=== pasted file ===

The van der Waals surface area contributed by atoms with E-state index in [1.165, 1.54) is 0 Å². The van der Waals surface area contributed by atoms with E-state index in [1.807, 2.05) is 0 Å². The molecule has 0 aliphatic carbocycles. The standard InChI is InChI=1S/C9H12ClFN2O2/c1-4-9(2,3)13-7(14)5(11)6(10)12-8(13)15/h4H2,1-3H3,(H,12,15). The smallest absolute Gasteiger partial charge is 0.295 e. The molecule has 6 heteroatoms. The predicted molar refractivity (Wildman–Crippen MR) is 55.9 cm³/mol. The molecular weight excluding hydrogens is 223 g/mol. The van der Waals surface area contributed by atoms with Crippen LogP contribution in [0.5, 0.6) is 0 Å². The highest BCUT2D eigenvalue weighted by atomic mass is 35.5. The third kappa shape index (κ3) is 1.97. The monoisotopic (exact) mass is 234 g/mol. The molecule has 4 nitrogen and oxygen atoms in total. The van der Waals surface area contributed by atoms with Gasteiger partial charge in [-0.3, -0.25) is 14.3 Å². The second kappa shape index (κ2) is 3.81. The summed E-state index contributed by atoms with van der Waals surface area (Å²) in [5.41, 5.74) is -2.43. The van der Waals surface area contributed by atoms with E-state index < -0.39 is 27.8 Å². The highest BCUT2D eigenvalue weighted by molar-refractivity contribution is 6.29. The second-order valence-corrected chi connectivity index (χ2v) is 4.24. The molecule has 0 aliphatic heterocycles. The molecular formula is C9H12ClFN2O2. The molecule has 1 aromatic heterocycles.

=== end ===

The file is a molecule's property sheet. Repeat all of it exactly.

The van der Waals surface area contributed by atoms with E-state index in [1.165, 1.54) is 0 Å². The van der Waals surface area contributed by atoms with E-state index in [1.807, 2.05) is 0 Å². The molecule has 0 aliphatic carbocycles. The standard InChI is InChI=1S/C9H12ClFN2O2/c1-4-9(2,3)13-7(14)5(11)6(10)12-8(13)15/h4H2,1-3H3,(H,12,15). The smallest absolute Gasteiger partial charge is 0.295 e. The molecule has 6 heteroatoms. The predicted molar refractivity (Wildman–Crippen MR) is 55.9 cm³/mol. The molecular weight excluding hydrogens is 223 g/mol. The van der Waals surface area contributed by atoms with Crippen LogP contribution in [0.5, 0.6) is 0 Å². The highest BCUT2D eigenvalue weighted by atomic mass is 35.5. The third kappa shape index (κ3) is 1.97. The monoisotopic (exact) mass is 234 g/mol. The molecule has 4 nitrogen and oxygen atoms in total. The van der Waals surface area contributed by atoms with Gasteiger partial charge in [-0.3, -0.25) is 14.3 Å². The second kappa shape index (κ2) is 3.81. The summed E-state index contributed by atoms with van der Waals surface area (Å²) in [5.41, 5.74) is -2.43. The van der Waals surface area contributed by atoms with E-state index < -0.39 is 27.8 Å². The highest BCUT2D eigenvalue weighted by molar-refractivity contribution is 6.29. The second-order valence-corrected chi connectivity index (χ2v) is 4.24. The molecule has 0 aliphatic heterocycles. The molecular formula is C9H12ClFN2O2. The molecule has 1 aromatic heterocycles.